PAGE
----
What project(s) in Sex Ed are you currently working on?
After teaching sexuality courses for twelve years for the Women, Gender, and Sexuality Studies Program at Washington University in St. Louis, I recently accepted a position as Senior Lecturer and Coordinator of Sexuality Studies for the George Warren Brown School of Social Work. Traditionally, social workers are not trained to address sexual issues with clients, even though sexuality can be an important source of energy and resilience as well as a site of oppression for all of us. If social workers are to treat people holistically, however, we must eliminate this gap in our practice. My current challenge is to help faculty integrate teaching sexuality across the curriculum, as well as to design and teach my own transformative sexuality education courses.
A parallel challenge: I direct[ed] AASECT’s 2013 Summer Institute, “Transformative Sexuality Education, Counseling, and Therapy,” which the Brown School will host July 28-August 2. How to communicate the life changing potential of sex positive sexuality education to my new colleagues and students? Showcase stars in our field, whose work changes how we see—not just the mechanics of sex—but also how sexuality informs our meanings of life.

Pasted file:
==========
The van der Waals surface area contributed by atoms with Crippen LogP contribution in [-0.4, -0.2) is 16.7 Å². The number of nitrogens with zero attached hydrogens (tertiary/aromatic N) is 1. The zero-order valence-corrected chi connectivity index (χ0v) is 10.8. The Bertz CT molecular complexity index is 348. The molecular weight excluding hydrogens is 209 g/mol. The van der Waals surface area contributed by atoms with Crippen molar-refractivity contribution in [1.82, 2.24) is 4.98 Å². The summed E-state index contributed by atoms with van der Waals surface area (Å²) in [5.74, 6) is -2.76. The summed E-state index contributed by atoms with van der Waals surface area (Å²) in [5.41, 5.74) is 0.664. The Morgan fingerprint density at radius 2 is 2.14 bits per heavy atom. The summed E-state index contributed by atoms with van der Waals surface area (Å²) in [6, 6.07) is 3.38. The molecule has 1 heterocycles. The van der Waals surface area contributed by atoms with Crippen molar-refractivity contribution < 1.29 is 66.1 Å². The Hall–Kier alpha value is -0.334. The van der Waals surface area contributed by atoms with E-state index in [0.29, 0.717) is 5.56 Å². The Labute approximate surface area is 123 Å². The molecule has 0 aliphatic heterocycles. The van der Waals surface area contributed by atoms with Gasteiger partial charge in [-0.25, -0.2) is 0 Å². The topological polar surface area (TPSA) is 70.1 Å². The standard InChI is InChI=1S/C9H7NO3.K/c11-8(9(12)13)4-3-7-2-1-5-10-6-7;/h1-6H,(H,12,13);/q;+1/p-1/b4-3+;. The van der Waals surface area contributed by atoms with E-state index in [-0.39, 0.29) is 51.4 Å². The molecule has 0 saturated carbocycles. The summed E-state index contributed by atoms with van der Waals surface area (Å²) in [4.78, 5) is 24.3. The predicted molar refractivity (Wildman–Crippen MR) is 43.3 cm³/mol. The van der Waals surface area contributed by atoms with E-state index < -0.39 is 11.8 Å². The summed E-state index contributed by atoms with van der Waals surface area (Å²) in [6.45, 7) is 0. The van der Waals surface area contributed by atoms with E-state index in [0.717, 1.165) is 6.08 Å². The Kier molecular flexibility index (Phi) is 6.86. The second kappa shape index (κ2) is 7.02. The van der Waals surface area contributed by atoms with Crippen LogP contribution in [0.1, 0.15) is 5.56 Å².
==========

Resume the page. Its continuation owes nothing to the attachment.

Although I like to think of myself as interestingly multidimensional, I am known at my university almost solely for creating one course, “Introduction to Sexuality Studies.” I had hoped this course would attract a larger and more diverse following to the study of sex/gender topics on campus. It did. Its popularity speaks to the hunger young people have for talking and learning about sexuality in a safe place.
To support the lessons I was teaching, I wrote articles I thought would help students understand the social construction of sexuality better: “Cultural Cliteracy: Exposing the Contexts of Women’s Not Coming” (2008); “Sex Therapy in the Age of Viagra: ‘Money Can’t Buy Me Love’” (2011), with law professor Susan Appleton, and “Teaching Anal Pleasure: Challenging Gender Norms with ‘Prostage’ Education” (2012), with former student Jonathan Branfman. For me, teaching, research, writing, and learning new skills to work better with others constitute my core values.
How did I get into working on sexuality? My older sister gave birth to a child and surrendered him for adoption when she was 17. That experience taught me at a young age how powerful sex in America was. I have been fascinated ever since–and determined to counter the shaming that accompanies our desires to get close to each other.